At the state police I was led to a back room by another friendly woman – Thuy. I told her my plight, how my delta’s had deserted me in my hour of need, that the last time I had had my fingerprints taken, twenty years previously, they had discovered I had two licenses issued under one name from two different states. Theoretically I was already on the FBI’s ‘known to us’ list, and this snafu probably wasn’t going to help matters. Thuy laughed. She placed my big, pudgy fingers onto their black inkpad, saying, “No worry. We find them! No worry!”

Almost immediately the computer flashed to life and began to speak aloud into the room. “Invalid Response!” it quavered in one of those creepy, synthetic voices. “Unreadable! Unreadable!” Thuy’s sweet little laugh quickly disappeared as she rolled my fingertips first one way then the other. “No good!” she finally sighed, shaming my poor fingers once again.

“What do I do now?”

Thuy handed me my doomed fingerprint card. “Send these in. FBI will reject, mail back to you. Send again, second time. FBI will reject again. Send back third time. Now they study records then say, “Ok! You pass!” Here she smiled and patted my hand as if for good luck.

As I prepared to leave it seemed obvious I’d missed my true calling. To think I could have been a well-paid spy this whole time instead of staying home washing dishes. I probably wouldn’t have any children, true, but think how much better I’d be at going through airport security! I’d have nicer hair, wear make up all the time, maybe my bladder would function properly once again! Surely I’d have seen more of the world and wouldn’t find myself falling asleep at 7 pm every night if I were out conducting espionage. Ugh…if only I had paid more attention in German class!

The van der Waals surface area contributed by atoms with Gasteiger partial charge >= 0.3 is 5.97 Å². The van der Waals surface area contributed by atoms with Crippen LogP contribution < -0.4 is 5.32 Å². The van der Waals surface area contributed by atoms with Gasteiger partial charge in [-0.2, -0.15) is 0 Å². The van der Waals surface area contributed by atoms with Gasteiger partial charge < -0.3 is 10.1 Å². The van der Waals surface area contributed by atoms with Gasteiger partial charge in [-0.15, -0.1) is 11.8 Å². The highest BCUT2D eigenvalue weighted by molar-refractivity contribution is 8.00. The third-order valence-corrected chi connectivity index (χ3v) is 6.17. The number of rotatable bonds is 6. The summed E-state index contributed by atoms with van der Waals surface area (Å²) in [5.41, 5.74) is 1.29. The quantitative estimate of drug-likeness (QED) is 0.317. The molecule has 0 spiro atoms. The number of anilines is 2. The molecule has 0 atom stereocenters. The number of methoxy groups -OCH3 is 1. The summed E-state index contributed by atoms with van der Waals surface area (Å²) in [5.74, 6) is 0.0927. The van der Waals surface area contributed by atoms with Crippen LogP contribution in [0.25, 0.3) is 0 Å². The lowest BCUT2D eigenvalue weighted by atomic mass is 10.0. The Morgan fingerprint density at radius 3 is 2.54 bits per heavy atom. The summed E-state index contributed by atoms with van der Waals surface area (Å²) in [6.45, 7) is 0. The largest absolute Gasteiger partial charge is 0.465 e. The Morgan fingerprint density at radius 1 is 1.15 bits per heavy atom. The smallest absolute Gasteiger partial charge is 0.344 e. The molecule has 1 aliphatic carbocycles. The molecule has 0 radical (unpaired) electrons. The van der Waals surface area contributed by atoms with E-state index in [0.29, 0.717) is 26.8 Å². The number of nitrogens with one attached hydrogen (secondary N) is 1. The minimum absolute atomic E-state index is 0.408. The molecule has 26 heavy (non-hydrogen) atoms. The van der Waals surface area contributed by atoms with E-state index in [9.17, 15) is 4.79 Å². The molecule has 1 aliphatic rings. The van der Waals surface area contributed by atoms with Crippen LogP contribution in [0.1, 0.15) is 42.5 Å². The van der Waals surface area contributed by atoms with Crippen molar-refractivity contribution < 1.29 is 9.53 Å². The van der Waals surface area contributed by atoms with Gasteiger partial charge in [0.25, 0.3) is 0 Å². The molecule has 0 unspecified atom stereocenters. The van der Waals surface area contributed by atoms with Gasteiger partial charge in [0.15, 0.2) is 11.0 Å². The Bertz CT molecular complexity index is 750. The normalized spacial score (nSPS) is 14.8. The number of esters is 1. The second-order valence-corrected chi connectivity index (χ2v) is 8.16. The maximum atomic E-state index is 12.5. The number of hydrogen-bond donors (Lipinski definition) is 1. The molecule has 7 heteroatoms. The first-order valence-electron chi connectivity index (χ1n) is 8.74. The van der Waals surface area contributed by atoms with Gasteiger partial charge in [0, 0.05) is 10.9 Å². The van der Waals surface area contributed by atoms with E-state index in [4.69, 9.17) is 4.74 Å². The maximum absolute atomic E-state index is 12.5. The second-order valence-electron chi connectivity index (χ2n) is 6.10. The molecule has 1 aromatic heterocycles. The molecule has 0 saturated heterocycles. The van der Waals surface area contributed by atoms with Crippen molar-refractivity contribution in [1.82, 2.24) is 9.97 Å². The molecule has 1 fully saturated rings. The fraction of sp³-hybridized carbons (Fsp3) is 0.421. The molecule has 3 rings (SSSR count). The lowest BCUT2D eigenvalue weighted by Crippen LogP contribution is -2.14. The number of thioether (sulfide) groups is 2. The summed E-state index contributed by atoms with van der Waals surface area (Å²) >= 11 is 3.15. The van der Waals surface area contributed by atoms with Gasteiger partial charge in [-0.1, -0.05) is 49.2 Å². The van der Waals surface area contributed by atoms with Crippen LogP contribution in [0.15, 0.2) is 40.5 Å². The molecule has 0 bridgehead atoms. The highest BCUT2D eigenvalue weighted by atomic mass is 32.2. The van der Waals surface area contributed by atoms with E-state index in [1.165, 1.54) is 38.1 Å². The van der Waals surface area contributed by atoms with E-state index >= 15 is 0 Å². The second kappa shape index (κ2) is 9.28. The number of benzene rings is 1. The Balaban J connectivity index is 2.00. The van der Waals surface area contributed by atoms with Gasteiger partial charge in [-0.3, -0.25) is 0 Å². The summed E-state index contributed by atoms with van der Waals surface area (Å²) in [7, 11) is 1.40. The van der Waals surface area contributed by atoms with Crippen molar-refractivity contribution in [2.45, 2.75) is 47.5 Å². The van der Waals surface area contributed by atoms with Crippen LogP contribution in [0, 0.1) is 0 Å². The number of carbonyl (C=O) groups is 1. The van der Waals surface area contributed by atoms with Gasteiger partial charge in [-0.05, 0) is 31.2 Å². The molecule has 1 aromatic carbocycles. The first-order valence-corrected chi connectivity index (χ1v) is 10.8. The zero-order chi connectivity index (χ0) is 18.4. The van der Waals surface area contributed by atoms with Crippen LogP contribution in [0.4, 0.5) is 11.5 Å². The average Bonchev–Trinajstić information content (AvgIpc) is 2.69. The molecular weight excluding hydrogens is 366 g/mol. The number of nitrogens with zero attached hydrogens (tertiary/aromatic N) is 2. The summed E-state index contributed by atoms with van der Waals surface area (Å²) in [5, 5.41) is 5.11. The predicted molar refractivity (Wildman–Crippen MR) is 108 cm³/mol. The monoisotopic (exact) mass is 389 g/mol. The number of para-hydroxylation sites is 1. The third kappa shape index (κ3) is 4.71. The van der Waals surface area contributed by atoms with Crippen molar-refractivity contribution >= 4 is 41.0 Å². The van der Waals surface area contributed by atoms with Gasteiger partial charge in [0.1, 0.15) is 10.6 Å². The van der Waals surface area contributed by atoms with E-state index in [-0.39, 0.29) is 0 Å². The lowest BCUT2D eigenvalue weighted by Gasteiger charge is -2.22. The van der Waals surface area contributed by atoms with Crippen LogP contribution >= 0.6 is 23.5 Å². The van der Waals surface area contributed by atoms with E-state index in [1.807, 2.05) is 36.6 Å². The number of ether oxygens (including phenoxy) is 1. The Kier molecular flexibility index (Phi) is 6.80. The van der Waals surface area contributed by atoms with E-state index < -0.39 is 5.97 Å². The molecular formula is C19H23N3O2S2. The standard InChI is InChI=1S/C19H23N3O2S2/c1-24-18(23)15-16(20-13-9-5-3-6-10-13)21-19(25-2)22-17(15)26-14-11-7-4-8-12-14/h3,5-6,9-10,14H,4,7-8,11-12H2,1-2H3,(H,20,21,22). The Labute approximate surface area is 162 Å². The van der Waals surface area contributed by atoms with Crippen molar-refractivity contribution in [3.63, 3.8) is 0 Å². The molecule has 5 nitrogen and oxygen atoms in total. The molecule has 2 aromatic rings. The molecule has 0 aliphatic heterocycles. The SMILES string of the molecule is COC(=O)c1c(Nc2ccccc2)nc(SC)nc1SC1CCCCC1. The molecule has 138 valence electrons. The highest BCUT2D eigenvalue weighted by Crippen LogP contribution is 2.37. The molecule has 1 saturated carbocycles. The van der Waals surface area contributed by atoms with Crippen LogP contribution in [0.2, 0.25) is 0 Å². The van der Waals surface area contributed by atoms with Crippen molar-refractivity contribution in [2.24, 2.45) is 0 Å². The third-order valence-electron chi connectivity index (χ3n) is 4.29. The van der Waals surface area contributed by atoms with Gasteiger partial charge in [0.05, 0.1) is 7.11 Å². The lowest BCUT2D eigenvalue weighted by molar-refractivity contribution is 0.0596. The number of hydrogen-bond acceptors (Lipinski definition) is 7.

Reverie 3

April 12, 2015  – the date my fingerprints were taken and mailed in to the FBI. As of today – December 17, 2015, I’ve not received even a FIRST rejection. What if I NEEDED this job? What if all the regular teachers had been shot in combat training and school shootings and they needed credentialed substitute teachers to take their place?


Reverie 4

December 14, 2012  – the date a young man walked into a local elementary school with three guns on his person and shot 26 people dead within eleven minutes. Twenty of them were children. Since that atrocity roughly 82,033 people have been killed by guns here in the United States.

And our collective response as a nation has been…nothing. UNREADABLE. SUBPAR. INVALID.

We’ve not voted out of congress any and all representatives who veto sane and decent gun legislation.

We’ve not boycotted all movies, video games, and cultural events that glorify and normalize violence.

We’ve not tightened regulations to ensure that it’s a frustratingly long, arduous, ten-page with references, online struggle for people to register to buy guns.

We’ve not marched en masse through the streets to ban assault weapons with high capacity magazines.

What we’ve done is prayed, and wept, and wrung our hands – which, frankly, is an INVALID RESPONSE!

As a nation we have in fact made it easier to buy guns since 2012. We’ve made more of our public spaces lawful to carry guns into. We’ve got companies popping up selling ‘armor’ our children can wear to school while we sit home, heeding nifty little videos on facebook or youtube titled,  ‘Active Shooter Scenario  – How to Survive’.

Talk about subpar.